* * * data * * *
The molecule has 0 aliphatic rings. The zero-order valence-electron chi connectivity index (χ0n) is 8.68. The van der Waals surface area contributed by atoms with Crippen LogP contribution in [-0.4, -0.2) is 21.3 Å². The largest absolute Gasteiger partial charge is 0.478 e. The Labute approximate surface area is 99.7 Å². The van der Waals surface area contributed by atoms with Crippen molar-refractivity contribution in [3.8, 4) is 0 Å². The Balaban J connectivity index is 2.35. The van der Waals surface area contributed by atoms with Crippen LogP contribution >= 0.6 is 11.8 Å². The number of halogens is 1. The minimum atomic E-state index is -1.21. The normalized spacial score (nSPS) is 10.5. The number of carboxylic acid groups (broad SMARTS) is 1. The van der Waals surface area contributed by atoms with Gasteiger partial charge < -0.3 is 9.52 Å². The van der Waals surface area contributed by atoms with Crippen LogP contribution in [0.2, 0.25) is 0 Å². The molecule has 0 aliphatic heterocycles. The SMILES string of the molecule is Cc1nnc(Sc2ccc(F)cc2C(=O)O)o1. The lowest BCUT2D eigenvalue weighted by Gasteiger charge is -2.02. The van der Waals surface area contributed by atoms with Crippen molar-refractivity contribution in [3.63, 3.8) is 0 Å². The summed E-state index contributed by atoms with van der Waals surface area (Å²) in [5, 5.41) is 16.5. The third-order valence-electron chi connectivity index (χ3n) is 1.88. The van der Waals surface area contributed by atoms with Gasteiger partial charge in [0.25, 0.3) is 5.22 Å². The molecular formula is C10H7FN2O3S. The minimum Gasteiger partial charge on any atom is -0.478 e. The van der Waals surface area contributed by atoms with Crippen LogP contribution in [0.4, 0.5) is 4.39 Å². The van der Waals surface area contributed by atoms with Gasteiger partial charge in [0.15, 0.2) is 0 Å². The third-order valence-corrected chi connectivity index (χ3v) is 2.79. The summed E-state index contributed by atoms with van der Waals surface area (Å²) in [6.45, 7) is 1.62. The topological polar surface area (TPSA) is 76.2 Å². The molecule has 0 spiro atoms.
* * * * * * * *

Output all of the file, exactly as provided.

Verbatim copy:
The molecule has 0 aliphatic rings. The zero-order valence-electron chi connectivity index (χ0n) is 8.68. The van der Waals surface area contributed by atoms with Crippen LogP contribution in [-0.4, -0.2) is 21.3 Å². The largest absolute Gasteiger partial charge is 0.478 e. The Labute approximate surface area is 99.7 Å². The van der Waals surface area contributed by atoms with Crippen molar-refractivity contribution in [3.8, 4) is 0 Å². The Balaban J connectivity index is 2.35. The van der Waals surface area contributed by atoms with Crippen LogP contribution >= 0.6 is 11.8 Å². The number of halogens is 1. The minimum atomic E-state index is -1.21. The normalized spacial score (nSPS) is 10.5. The number of carboxylic acid groups (broad SMARTS) is 1. The van der Waals surface area contributed by atoms with Gasteiger partial charge < -0.3 is 9.52 Å². The van der Waals surface area contributed by atoms with Crippen LogP contribution in [0.2, 0.25) is 0 Å². The molecule has 0 aliphatic heterocycles. The SMILES string of the molecule is Cc1nnc(Sc2ccc(F)cc2C(=O)O)o1. The lowest BCUT2D eigenvalue weighted by Gasteiger charge is -2.02. The van der Waals surface area contributed by atoms with Crippen molar-refractivity contribution in [3.63, 3.8) is 0 Å². The summed E-state index contributed by atoms with van der Waals surface area (Å²) in [5, 5.41) is 16.5. The third-order valence-electron chi connectivity index (χ3n) is 1.88. The van der Waals surface area contributed by atoms with Gasteiger partial charge in [0.25, 0.3) is 5.22 Å². The molecular formula is C10H7FN2O3S. The minimum Gasteiger partial charge on any atom is -0.478 e. The van der Waals surface area contributed by atoms with Crippen LogP contribution in [0.4, 0.5) is 4.39 Å². The van der Waals surface area contributed by atoms with Gasteiger partial charge in [0.15, 0.2) is 0 Å². The third-order valence-corrected chi connectivity index (χ3v) is 2.79. The summed E-state index contributed by atoms with van der Waals surface area (Å²) in [6.45, 7) is 1.62. The topological polar surface area (TPSA) is 76.2 Å². The molecule has 0 spiro atoms.